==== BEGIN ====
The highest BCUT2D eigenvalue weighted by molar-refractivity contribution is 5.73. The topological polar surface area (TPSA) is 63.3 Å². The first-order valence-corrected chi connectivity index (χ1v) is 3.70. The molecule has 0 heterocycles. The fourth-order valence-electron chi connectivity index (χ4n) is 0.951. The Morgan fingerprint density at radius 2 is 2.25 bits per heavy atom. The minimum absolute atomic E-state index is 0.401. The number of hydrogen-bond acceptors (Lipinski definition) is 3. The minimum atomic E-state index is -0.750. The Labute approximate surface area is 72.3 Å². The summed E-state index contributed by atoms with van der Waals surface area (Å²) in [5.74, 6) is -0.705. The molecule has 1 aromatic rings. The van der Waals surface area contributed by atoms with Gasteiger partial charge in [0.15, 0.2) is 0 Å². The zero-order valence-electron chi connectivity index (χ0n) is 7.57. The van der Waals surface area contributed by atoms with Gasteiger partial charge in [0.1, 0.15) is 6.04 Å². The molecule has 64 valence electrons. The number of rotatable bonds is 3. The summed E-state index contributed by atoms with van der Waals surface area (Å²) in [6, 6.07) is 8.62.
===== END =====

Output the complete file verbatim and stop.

The highest BCUT2D eigenvalue weighted by molar-refractivity contribution is 5.73. The topological polar surface area (TPSA) is 63.3 Å². The first-order valence-corrected chi connectivity index (χ1v) is 3.70. The molecule has 0 heterocycles. The fourth-order valence-electron chi connectivity index (χ4n) is 0.951. The Morgan fingerprint density at radius 2 is 2.25 bits per heavy atom. The minimum absolute atomic E-state index is 0.401. The number of hydrogen-bond acceptors (Lipinski definition) is 3. The minimum atomic E-state index is -0.750. The Labute approximate surface area is 72.3 Å². The summed E-state index contributed by atoms with van der Waals surface area (Å²) in [5.74, 6) is -0.705. The molecule has 1 aromatic rings. The van der Waals surface area contributed by atoms with Gasteiger partial charge in [0.15, 0.2) is 0 Å². The zero-order valence-electron chi connectivity index (χ0n) is 7.57. The van der Waals surface area contributed by atoms with Gasteiger partial charge in [0.1, 0.15) is 6.04 Å². The molecule has 64 valence electrons. The number of rotatable bonds is 3. The summed E-state index contributed by atoms with van der Waals surface area (Å²) in [6, 6.07) is 8.62.